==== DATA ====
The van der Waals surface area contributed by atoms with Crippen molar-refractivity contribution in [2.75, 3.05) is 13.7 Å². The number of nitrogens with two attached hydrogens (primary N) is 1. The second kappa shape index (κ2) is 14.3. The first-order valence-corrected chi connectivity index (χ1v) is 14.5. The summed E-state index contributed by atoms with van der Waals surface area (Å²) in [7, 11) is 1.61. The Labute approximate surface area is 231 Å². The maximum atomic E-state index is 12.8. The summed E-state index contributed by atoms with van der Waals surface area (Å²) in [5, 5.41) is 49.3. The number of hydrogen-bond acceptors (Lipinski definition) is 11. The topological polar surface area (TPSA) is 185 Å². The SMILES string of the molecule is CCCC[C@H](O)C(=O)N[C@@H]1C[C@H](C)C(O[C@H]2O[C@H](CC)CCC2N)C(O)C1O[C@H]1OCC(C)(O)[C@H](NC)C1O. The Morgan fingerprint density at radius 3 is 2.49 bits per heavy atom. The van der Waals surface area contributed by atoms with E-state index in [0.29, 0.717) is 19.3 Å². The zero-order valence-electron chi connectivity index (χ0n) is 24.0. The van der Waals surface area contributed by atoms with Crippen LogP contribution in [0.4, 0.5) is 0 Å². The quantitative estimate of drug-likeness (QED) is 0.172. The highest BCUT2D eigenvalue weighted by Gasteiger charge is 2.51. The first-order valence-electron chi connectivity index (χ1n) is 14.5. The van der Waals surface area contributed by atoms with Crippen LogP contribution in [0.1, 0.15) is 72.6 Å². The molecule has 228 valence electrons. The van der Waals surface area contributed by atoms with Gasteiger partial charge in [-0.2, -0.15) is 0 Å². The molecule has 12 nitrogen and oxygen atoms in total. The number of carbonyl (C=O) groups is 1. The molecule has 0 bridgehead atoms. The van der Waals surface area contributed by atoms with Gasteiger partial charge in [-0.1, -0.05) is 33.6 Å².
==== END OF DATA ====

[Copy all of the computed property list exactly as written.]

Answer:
The van der Waals surface area contributed by atoms with Crippen molar-refractivity contribution in [2.75, 3.05) is 13.7 Å². The number of nitrogens with two attached hydrogens (primary N) is 1. The second kappa shape index (κ2) is 14.3. The first-order valence-corrected chi connectivity index (χ1v) is 14.5. The summed E-state index contributed by atoms with van der Waals surface area (Å²) in [7, 11) is 1.61. The Labute approximate surface area is 231 Å². The maximum atomic E-state index is 12.8. The summed E-state index contributed by atoms with van der Waals surface area (Å²) in [5, 5.41) is 49.3. The number of hydrogen-bond acceptors (Lipinski definition) is 11. The topological polar surface area (TPSA) is 185 Å². The SMILES string of the molecule is CCCC[C@H](O)C(=O)N[C@@H]1C[C@H](C)C(O[C@H]2O[C@H](CC)CCC2N)C(O)C1O[C@H]1OCC(C)(O)[C@H](NC)C1O. The Morgan fingerprint density at radius 3 is 2.49 bits per heavy atom. The van der Waals surface area contributed by atoms with E-state index in [0.29, 0.717) is 19.3 Å². The zero-order valence-electron chi connectivity index (χ0n) is 24.0. The van der Waals surface area contributed by atoms with Crippen LogP contribution in [0.4, 0.5) is 0 Å². The quantitative estimate of drug-likeness (QED) is 0.172. The highest BCUT2D eigenvalue weighted by Gasteiger charge is 2.51. The first-order valence-electron chi connectivity index (χ1n) is 14.5. The van der Waals surface area contributed by atoms with Crippen LogP contribution in [0.1, 0.15) is 72.6 Å². The molecule has 228 valence electrons. The van der Waals surface area contributed by atoms with Gasteiger partial charge in [-0.2, -0.15) is 0 Å². The molecule has 12 nitrogen and oxygen atoms in total. The number of carbonyl (C=O) groups is 1. The molecule has 0 bridgehead atoms. The van der Waals surface area contributed by atoms with Gasteiger partial charge in [-0.1, -0.05) is 33.6 Å².